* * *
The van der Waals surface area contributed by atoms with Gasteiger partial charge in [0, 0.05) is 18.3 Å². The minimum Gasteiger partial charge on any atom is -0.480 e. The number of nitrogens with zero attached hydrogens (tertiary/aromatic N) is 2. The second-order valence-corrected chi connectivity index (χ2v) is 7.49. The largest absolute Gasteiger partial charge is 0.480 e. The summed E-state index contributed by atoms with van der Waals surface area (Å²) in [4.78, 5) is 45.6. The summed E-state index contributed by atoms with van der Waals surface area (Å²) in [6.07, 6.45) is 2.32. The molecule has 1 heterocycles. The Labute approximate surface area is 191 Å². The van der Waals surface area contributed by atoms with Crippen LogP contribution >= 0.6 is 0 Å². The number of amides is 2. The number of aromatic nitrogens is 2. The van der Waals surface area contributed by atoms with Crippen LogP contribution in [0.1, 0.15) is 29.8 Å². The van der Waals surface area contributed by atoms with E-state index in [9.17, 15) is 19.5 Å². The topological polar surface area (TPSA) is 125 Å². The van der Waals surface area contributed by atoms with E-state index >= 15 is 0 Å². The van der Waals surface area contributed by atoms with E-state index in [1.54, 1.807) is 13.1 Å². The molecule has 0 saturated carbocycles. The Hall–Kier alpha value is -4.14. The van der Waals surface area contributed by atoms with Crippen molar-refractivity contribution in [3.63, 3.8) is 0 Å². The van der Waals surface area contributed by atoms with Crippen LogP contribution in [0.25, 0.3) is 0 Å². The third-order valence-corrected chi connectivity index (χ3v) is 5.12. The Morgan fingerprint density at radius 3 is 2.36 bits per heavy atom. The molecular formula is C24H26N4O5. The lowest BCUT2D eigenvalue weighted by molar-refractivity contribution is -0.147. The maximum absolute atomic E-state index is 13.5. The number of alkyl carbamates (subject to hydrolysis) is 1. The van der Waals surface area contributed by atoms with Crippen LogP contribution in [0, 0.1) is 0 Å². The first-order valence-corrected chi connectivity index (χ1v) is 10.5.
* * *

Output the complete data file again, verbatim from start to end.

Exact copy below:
The van der Waals surface area contributed by atoms with Gasteiger partial charge in [0, 0.05) is 18.3 Å². The minimum Gasteiger partial charge on any atom is -0.480 e. The number of nitrogens with zero attached hydrogens (tertiary/aromatic N) is 2. The second-order valence-corrected chi connectivity index (χ2v) is 7.49. The largest absolute Gasteiger partial charge is 0.480 e. The summed E-state index contributed by atoms with van der Waals surface area (Å²) in [4.78, 5) is 45.6. The summed E-state index contributed by atoms with van der Waals surface area (Å²) in [6.07, 6.45) is 2.32. The molecule has 1 heterocycles. The Labute approximate surface area is 191 Å². The van der Waals surface area contributed by atoms with Crippen LogP contribution >= 0.6 is 0 Å². The number of amides is 2. The number of aromatic nitrogens is 2. The van der Waals surface area contributed by atoms with Crippen LogP contribution in [0.1, 0.15) is 29.8 Å². The van der Waals surface area contributed by atoms with E-state index in [9.17, 15) is 19.5 Å². The topological polar surface area (TPSA) is 125 Å². The van der Waals surface area contributed by atoms with E-state index >= 15 is 0 Å². The van der Waals surface area contributed by atoms with E-state index in [1.54, 1.807) is 13.1 Å². The molecule has 0 saturated carbocycles. The Hall–Kier alpha value is -4.14. The van der Waals surface area contributed by atoms with Crippen molar-refractivity contribution in [3.63, 3.8) is 0 Å². The van der Waals surface area contributed by atoms with Crippen LogP contribution in [0.25, 0.3) is 0 Å². The third-order valence-corrected chi connectivity index (χ3v) is 5.12. The Morgan fingerprint density at radius 3 is 2.36 bits per heavy atom. The molecular formula is C24H26N4O5. The lowest BCUT2D eigenvalue weighted by molar-refractivity contribution is -0.147. The maximum absolute atomic E-state index is 13.5. The number of alkyl carbamates (subject to hydrolysis) is 1. The van der Waals surface area contributed by atoms with Crippen LogP contribution in [0, 0.1) is 0 Å². The first-order valence-corrected chi connectivity index (χ1v) is 10.5.